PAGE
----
Thing to watch: Both stars’ health. How fast will Antetokounmpo return, and how effective will he be when he does? He made a miracle recovery to lead the Bucks to the NBA title in 2021, but the Bucks also bowed out in five-game wipeouts to Miami in two notable series where the Greek Freak got hurt. Tyrese Haliburton hasn’t really recaptured his early All-NBA level since getting hurt himself, though.

Mavericks (West No. 5) At Clippers (West No. 4)

NBA series odds for the best first-round matchup make the higher-seeded Clippers an underdog. It features star power everywhere and high stakes for two franchises that have championship aspirations. Someone’s going home early and massively disappointed.

What does one make of the Clippers? They’re a difficult team to read. Are they the team that finished well above the Mavericks in differential (+4.3 to +2.6) and authored possibly the most dominating 30-game stretch of any team this year? Or are they a Kawhi-less team that staggered to the finish with a negative differential since February?

Since the Mavericks acquired Daniel Gafford and PJ Washington via trade, their +6.2 ranked sixth in the NBA. And they have a proven playoff closer in Luka Doncic, not to mention a guy who drilled a shot to win the NBA Finals against the best regular-season team in history.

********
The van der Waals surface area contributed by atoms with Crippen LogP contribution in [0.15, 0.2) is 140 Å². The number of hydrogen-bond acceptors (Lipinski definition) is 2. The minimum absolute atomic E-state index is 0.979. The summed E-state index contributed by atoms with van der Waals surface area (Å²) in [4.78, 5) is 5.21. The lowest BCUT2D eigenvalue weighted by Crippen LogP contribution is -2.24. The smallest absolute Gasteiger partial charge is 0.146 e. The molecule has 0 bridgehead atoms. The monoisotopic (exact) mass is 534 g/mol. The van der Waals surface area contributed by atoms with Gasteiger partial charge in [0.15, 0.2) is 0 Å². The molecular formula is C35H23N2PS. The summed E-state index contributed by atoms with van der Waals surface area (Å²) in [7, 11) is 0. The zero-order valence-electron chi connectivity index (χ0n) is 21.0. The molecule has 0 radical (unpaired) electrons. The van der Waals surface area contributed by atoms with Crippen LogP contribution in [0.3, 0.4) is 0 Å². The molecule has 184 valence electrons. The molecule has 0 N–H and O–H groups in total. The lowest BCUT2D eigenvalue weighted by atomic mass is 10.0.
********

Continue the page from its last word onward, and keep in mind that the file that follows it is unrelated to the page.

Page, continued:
Whether Leonard can overcome yet another late-season injury may swing everything. He missed multiple games down the stretch with a sore knee. The Clippers said he’s practicing in a limited capacity. Coach Tyronn Lue offered only a “we’ll see” when asked if Leonard will play Game 1. L.A. would seem to have little chance without him.

The Mavericks are healthier and hotter. The market seems to be buying into that, but the Clippers still have the more talented roster if it’s whole.

Thing to watch: Who wins the 3-point battle? The Mavericks seem well set-up here with a 3-heavy offense against a Clippers defense that allows a higher-than-average rate of attempts. L.A. can fall in love with the midrange to a fault. But when the Clips do take 3s, only three teams converted at a higher rate.

Lakers (West No. 7) At Nuggets (West No. 2)

A rematch of last season’s Western Conference Finals, in which Denver romped in a sweep. However, keep in mind those games were hardly routs. The final margins: six, five, 11, and two. L.A. remained competitive throughout, but Denver typically closed the games strong as the Lakers faded.

Denver had a somewhat underwhelming regular season, but they seemed to turn it on in the second half. After the All-Star break, the Nuggets posted a 21-6 record with an average margin of victory of nearly +10. Prior, they were barely over +3.